Meet Katja Kivinen, Research Director of the FIMM Technology Centre & HiLIFE Deputy Director for Research Infrastructures

Katja Kivinen leads the FIMM (Institute for Molecular Medicine Finland Technology Centre), which provides state-of-the-art biomedical research services to national and international research groups. Dr Kivinen is also HiLIFE Deputy Director for Research Infrastructures. In this interview, Dr. Kivinen speaks about her role as Research Director and elaborates on current research activities and services provided by FIMM Technology Centre.

2020.08.05 | Annabel Darby

Dr. Katja Kivinen. Photo: Jean-Luc Benazet

A geneticist by training with some computational biology experience, Katja brings a wealth of experience to the role of Research Director of the FIMM Technology Centre. Here, Dr Kivinen describes her background:

I did my undergraduate degree in genetics at the University of Helsinki. My Master’s thesis focused on the characterization of mutations in the SEC1 gene which has an important role in the budding yeast protein secretion pathway. After graduation, I became really interested in an emerging field called bioinformatics and moved to Cambridge to do my PhD at EMBL-EBI. My supervisor, Dr Alvis Brazma, led a growing team that built databases and tools for gene expression analysis. My PhD focused on using the available gene expression profiles for two types of yeast to cluster genes and to identify potential regulatory signals shared between genes within each cluster. 

Following a joint PhD from EMBL-EBI and the University of Cambridge, I was highly interested in studying human genetics. To pursue this, I moved to Professor Juha Kere’s group at the Karolinska Institute in Stockholm, Sweden. Here, I led research in preeclampsia and provided general analysis support across a dozen other medical conditions. My tasks included automating repetitive data processing steps, performing linkage, association, gene expression, and sequence analysis, and training others in using software and databases.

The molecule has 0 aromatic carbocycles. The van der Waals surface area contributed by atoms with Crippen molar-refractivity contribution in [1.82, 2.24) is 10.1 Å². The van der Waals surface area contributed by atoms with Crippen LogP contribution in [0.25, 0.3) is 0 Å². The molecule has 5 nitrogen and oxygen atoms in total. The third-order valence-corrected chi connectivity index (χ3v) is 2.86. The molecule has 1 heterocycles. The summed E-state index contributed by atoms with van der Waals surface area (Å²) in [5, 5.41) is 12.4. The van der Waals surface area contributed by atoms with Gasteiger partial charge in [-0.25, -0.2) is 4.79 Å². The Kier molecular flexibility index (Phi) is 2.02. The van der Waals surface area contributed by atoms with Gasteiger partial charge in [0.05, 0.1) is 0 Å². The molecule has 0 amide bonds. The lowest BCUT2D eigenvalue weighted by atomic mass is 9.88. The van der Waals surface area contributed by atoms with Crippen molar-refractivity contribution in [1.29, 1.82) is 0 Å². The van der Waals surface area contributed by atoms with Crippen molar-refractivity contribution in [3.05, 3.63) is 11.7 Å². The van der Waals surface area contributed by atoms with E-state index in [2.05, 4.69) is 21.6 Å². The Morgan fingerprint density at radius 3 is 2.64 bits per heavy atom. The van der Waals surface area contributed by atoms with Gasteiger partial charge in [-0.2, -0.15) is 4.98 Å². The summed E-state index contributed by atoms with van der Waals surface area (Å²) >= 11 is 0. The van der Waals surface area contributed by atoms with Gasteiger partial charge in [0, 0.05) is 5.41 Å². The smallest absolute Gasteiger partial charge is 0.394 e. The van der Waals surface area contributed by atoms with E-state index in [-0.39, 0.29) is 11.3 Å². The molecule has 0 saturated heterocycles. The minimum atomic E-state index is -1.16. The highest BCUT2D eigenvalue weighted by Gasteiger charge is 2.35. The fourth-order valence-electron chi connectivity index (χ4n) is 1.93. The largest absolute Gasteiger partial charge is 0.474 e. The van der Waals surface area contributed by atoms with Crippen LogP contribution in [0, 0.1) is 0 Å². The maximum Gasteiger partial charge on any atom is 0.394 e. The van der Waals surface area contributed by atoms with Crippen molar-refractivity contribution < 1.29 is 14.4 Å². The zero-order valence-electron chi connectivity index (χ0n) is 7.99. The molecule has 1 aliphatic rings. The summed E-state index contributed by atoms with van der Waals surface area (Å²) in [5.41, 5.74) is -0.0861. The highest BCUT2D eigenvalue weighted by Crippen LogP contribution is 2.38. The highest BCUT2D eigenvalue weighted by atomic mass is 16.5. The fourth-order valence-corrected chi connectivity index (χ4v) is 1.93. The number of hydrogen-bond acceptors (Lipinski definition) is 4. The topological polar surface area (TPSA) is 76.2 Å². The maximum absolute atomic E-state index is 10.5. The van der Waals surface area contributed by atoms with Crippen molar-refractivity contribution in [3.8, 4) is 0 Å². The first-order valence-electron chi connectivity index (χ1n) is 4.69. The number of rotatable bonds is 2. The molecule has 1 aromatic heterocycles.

After two years at Karolinska, I returned to Cambridge and joined the malaria programme led by Professor Dominic Kwiatkowski at the Wellcome Sanger Institute (WSI) where I worked for eight years. I led genome-wide genotyping and sequencing of human malaria samples, and acted as a human interface between the lab and computational teams. Working at the Sanger Institute was an eye-opening experience for me. It taught me a lot about genomics technologies (genotyping and sequencing analysis of thousands of samples), malaria biology, data production, analysis and troubleshooting, and the management of large-scale projects. 

Once the human genotyping and sequencing neared completion, I began to look for new challenges and joined the University of Cambridge as a research manager for three newly founded centers in cardiovascular research led by Professor Martin Bennett and Nick Morrell. We started from scratch, with an initial sixty people interested in cardiovascular research. During my five years at the university, the network increased to over five hundred people. I was responsible for budgets and finances, recruitment of students and research fellows, communications (including mailing lists, newsletters, website and social media channels, and public engagement), and annual reports to funders. Part of my role was to identify and connect researchers with shared interests, and I organized meetings and events of all sizes.

Last year, I was looking forward to getting started with the building work for the Cambridge Heart & Lung Research Institute when I heard that Prof Janna Saarela had been appointed as the new Director of NCMM in Oslo. I showed my interest in her previous position and applied as the Head of FIMM Technology Centre - and the rest is history.   

Can you describe your research, and how you became interested in the field?